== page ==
We learn differently at different ages. The learning advantages of the young mind are well established, particularly in the area of language acquisition. But in some dimensions, we may actually learn better at a more advanced age.
I don’t speak a word of Italian and I have very little interest in the culinary arts, yet I was absolutely riveted by this video about how traditional authentic Italian tomato sauce is made.
Can you imagine the sort of worldwide panic that would ensue if everyone’s smart phone suddenly stopped working? Something analogous happened thirty years ago when, on January 15, 1990, the entire US long-distance telephone network crashed for nine hours.
I find this animated short film, featuring the words of British philsopher and writer Alan Watts, haunting and thought provoking.
Here’s a gem from some people who are no stranger to making mistakes in public, the Wikipedia editors. What’s amazing, though, is how universal their advice is.
Two groups of people should see this video: people who are parents, and people who have parents.
America’s rail infrastructure has fallen far behind the rest of the world’s. Here’s how to fix that, and a few other problems along the way.
You’ve heard of dog walkers, right? Well, believe it or not, this guys walks people.
Have you ever noticed how it can take a long time to start a task, especially one you’re not excited about, but then once you manage to do something, anything, it’s much easier to keep going?
Just as white people can’t fully understand the black experience, I think straight people tend to maintain a simplistic view of what it’s like to be gay in our culture.
Here’s a fascinating story about a scammer who faked grave illness in order to defraud friends, family, and sympathetic strangers.
I love this short interview from the New York Times with Jerry Seinfeld, about how he came up with one of his bits. I find his retelling of the creative process as funny as the actual delivery of the same material.
What happens when an ordinary person is suddenly thrust into the glaring spotlight of viral attention?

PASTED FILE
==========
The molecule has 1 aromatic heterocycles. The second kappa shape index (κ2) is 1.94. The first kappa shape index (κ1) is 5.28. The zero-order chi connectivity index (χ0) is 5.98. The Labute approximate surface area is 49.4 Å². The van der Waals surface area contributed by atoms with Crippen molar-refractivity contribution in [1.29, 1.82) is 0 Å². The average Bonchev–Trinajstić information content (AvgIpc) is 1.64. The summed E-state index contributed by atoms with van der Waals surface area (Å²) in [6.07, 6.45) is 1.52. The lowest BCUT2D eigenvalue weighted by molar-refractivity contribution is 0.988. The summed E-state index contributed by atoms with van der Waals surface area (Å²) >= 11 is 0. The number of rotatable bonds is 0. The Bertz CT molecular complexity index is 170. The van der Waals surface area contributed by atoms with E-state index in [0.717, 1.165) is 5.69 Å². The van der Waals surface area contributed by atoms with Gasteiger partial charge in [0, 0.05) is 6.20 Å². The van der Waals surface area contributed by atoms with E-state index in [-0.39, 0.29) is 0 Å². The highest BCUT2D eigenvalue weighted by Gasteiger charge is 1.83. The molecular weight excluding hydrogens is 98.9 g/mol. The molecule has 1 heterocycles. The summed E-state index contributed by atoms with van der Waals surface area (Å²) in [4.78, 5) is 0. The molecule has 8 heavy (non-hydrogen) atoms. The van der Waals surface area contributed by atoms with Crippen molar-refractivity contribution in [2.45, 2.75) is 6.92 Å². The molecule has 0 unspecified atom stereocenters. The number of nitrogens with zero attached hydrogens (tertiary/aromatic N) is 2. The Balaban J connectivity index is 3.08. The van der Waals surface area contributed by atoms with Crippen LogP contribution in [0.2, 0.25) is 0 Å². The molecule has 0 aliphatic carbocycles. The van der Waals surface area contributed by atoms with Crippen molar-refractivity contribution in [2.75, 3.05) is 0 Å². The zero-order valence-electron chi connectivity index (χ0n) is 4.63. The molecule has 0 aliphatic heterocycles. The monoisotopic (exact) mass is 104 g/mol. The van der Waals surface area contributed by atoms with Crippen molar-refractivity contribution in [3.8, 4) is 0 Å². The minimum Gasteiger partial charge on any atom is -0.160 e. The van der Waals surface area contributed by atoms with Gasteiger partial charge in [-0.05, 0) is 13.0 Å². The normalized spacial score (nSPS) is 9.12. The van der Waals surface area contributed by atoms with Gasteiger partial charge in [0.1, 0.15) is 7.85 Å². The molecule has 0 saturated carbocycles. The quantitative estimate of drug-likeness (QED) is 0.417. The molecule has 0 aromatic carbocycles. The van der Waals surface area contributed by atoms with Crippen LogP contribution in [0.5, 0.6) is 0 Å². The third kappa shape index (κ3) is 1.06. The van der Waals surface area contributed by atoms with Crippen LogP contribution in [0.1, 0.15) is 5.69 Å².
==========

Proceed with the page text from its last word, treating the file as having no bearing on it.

When I was a high school student in New Jersey, the state legalized gambling in Atlantic City. As a math and games enthusiast, I was immediately drawn to the Blackjack tables and the prospect of gaining an edge over the house by counting cards.
Check out this New York Times profile of University of Virginia students attempting to adjust to a very different sort of life on campus.
Check out this gripping true story about how one seemingly random decision can change the entire course of your life.
Check out these three profiles of women who gave birth in these challenging times.
Could you jump off a ten meter diving platform? It doesn’t sound that bad, does it?
Check out this brilliant new xkcd comic. Make sure to avoid the activity in the lower right, which has both the highest Covid and non-Covid risk.
Check out this fascinating profile of Jerry and Marge Selbee, a working class retired couple from a small town in Michigan, who legally hacked two state lotteries.
I’m a huge fan of this series and this video is one of my favorites. The whole performance is great but check out the energy in the song I’ve queued this video to. It’s the only time I’ve ever seen someone actually perform on top of the Tiny Desk.
You’ve probably heard there was a pandemic in the 1918-1920 time frame, which wiped out on the order of 50 million people. This interview with Laura Spinney, author of Pale Rider: The Spanish Flu of 1918 and How It Changed the World, provides some insights into what we can learn from that event.
Imagine a country where paid maternity and paternity leave was not just something left to the discretion of employers, but was mandated by the government.
Check out this beautiful and oddly compelling collection of intentionally inconvenient objects.
This site purportedly uses AI to measure the visual aesthetics of your website. I tried it with the one you’re now reading and was told what I knew all along: I’m visually average.